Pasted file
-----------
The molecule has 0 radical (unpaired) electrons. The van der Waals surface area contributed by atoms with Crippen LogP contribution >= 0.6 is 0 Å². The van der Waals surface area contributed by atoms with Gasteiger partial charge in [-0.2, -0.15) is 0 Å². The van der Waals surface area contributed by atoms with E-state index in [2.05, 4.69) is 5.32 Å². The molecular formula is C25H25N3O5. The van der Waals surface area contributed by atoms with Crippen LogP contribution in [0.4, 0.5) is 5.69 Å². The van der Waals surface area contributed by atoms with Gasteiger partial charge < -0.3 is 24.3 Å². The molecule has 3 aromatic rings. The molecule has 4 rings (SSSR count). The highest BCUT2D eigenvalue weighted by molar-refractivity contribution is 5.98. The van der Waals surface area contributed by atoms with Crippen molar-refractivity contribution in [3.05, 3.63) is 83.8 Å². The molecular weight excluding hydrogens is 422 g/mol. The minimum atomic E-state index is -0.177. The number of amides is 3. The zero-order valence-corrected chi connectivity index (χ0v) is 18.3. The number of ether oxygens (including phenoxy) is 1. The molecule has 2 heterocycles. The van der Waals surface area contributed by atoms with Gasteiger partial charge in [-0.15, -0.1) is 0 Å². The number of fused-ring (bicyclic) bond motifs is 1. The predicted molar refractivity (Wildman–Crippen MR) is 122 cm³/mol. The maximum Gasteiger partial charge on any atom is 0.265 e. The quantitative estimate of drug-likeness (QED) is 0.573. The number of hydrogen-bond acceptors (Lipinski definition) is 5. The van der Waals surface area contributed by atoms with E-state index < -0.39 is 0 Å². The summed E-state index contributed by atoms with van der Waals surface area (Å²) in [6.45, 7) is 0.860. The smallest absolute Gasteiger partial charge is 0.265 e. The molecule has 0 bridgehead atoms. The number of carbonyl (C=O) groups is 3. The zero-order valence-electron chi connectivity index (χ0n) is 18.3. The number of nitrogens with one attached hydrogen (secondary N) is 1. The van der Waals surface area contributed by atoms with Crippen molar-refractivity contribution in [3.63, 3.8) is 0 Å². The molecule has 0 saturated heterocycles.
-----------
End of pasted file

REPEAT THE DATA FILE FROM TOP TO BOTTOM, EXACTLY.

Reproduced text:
The molecule has 0 radical (unpaired) electrons. The van der Waals surface area contributed by atoms with Crippen LogP contribution >= 0.6 is 0 Å². The van der Waals surface area contributed by atoms with Gasteiger partial charge in [-0.2, -0.15) is 0 Å². The van der Waals surface area contributed by atoms with E-state index in [2.05, 4.69) is 5.32 Å². The molecular formula is C25H25N3O5. The van der Waals surface area contributed by atoms with Crippen LogP contribution in [0.4, 0.5) is 5.69 Å². The van der Waals surface area contributed by atoms with Gasteiger partial charge < -0.3 is 24.3 Å². The molecule has 3 aromatic rings. The molecule has 4 rings (SSSR count). The highest BCUT2D eigenvalue weighted by molar-refractivity contribution is 5.98. The van der Waals surface area contributed by atoms with Crippen molar-refractivity contribution in [3.05, 3.63) is 83.8 Å². The molecular weight excluding hydrogens is 422 g/mol. The minimum atomic E-state index is -0.177. The number of amides is 3. The zero-order valence-corrected chi connectivity index (χ0v) is 18.3. The number of ether oxygens (including phenoxy) is 1. The molecule has 2 heterocycles. The van der Waals surface area contributed by atoms with Gasteiger partial charge in [-0.15, -0.1) is 0 Å². The number of fused-ring (bicyclic) bond motifs is 1. The predicted molar refractivity (Wildman–Crippen MR) is 122 cm³/mol. The maximum Gasteiger partial charge on any atom is 0.265 e. The quantitative estimate of drug-likeness (QED) is 0.573. The number of hydrogen-bond acceptors (Lipinski definition) is 5. The van der Waals surface area contributed by atoms with E-state index < -0.39 is 0 Å². The summed E-state index contributed by atoms with van der Waals surface area (Å²) in [6.45, 7) is 0.860. The smallest absolute Gasteiger partial charge is 0.265 e. The molecule has 0 bridgehead atoms. The number of carbonyl (C=O) groups is 3. The zero-order valence-electron chi connectivity index (χ0n) is 18.3. The number of nitrogens with one attached hydrogen (secondary N) is 1. The van der Waals surface area contributed by atoms with Crippen molar-refractivity contribution in [3.63, 3.8) is 0 Å². The molecule has 0 saturated heterocycles.